Lab-grown retinas move toward human trials

New research demonstrates that the cells can “shake hands” with one another.

Researchers in Wisconsin have grown human eye cells in the lab — and then intentionally infected them with rabies. The results of the experiment proved that these cells can communicate with one another — a huge achievement on the path to using lab-grown cells to reverse blindness.

The challenge: Vision loss is often due to problems with the retina, a thin layer of tissue at the back of the eye. There, cells called “photoreceptors” convert light into electrical signals that can be sent down the optic nerve to the brain for processing.

Many of the most common retinal diseases, such as macular degeneration, are progressive and incurable — once diagnosed, all patients can do is try to slow their vision loss.

The hope is that the lab-grown eye cells might one day replace cells damaged by retinal disease.

The idea: In 2011, researchers at the University of Wisconsin-Madison announced that they’d managed to coax stem cells into growing into three-dimensional structures, called “organoids,” which resembled retinas in early stages of development.

The UW-Madison team has continued to develop those organoids over the past decade in the hope that their lab-grown eye cells might one day replace cells damaged by retinal disease, giving people back their lost vision.

Step by step: Before that could happen, though, the researchers needed to be confident that the lab-grown eye cells would behave as hoped once implanted in patients’ eyes.

Last year brought good news on that front: the team reported in a pair of studies that photoreceptors isolated from their organoids responded to light like natural ones and reached out to one another with their axons — the long wires that nerve cells use for communication.

“The last piece of the puzzle was to see if these cords had the ability to shake hands with other retinal cell types.”

David Gamm

One question still remained unanswered, though.

In a healthy eye, retinal cells send electrical signals to the tips of their axons. Those signals then cross a small gap, called a “synapse,” to reach the tip of another cell’s axon — and as of 2022, the researchers still didn’t know if their lab-grown eye cells could make that leap.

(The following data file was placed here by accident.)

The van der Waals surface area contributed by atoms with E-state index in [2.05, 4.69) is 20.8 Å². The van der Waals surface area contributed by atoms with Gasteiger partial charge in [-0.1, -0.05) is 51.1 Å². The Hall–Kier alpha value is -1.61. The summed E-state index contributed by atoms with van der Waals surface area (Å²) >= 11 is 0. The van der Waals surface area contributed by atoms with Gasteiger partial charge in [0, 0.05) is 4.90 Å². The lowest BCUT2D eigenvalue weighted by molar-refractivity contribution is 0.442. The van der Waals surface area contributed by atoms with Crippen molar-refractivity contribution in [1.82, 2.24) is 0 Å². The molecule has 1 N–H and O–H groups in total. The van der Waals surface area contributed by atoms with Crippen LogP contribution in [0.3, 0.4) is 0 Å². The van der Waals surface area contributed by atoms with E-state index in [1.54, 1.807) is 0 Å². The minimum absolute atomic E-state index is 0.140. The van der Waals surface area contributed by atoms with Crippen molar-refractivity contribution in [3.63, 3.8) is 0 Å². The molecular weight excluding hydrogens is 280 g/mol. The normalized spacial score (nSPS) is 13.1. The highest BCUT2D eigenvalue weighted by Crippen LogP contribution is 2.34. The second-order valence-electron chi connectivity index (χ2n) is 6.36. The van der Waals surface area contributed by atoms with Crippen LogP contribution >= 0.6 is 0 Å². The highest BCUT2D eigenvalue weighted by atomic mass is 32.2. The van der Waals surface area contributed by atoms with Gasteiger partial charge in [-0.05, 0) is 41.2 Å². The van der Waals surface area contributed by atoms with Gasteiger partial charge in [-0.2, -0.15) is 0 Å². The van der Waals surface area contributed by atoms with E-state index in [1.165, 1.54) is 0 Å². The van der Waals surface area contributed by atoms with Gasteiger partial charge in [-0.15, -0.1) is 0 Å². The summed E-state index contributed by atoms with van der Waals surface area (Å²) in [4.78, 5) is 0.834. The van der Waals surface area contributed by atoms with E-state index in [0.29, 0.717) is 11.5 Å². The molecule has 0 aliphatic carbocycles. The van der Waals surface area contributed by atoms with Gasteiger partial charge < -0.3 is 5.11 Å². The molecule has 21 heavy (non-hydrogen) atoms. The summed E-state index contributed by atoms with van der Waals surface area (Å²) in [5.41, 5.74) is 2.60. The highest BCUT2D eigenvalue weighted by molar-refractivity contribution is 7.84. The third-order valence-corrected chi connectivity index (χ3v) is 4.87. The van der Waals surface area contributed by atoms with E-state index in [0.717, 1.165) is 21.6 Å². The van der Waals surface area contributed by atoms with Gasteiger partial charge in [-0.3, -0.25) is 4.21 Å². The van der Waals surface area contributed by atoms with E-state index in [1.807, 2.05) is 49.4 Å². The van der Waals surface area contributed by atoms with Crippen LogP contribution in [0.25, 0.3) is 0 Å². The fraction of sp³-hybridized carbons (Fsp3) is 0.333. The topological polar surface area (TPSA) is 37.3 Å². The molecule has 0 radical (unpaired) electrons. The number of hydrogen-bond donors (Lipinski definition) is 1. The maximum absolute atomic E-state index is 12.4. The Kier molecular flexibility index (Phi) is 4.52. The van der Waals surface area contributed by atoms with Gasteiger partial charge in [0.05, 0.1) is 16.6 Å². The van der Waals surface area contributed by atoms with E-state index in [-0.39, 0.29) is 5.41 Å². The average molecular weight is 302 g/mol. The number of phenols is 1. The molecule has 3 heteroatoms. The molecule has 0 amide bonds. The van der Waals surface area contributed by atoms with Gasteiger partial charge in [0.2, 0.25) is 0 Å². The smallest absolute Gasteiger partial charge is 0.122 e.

“The last piece of the puzzle was to see if these cords had the ability to plug into, or shake hands with, other retinal cell types in order to communicate,” said David Gamm, head of the lab developing the eye organoids.

Rabies revelation: To find the answer, the UW-Madison team broke apart their organoids. They then gave the eye cells a week to extend their axons toward each other before exposing some of the cells to a rabies virus (modified so that any infected cells would be easily visible).

When they later checked the lab-grown eye cells, they found that the virus had made the jump between pairs of cells, indicating that they were able to form functional synapses.

Photoreceptors were most adept at making the connections, which is particularly exciting news given that damage to those cells is behind two leading causes of blindness: retinitis pigmentosa and age-related macular degeneration.

“It’s all leading, ultimately, to human clinical trials, which are the clear next step.”

David Gamm

Looking ahead: Now that the UW-Madison team knows that the lab-grown eye cells will function like the natural kind on both an individual and systemic level, the scientists are eager to see whether the cells can help reverse vision loss in people.

“We’ve been quilting this story together in the lab, one piece at a time, to build confidence that we’re headed in the right direction,” said Gamm. “It’s all leading, ultimately, to human clinical trials, which are the clear next step.”

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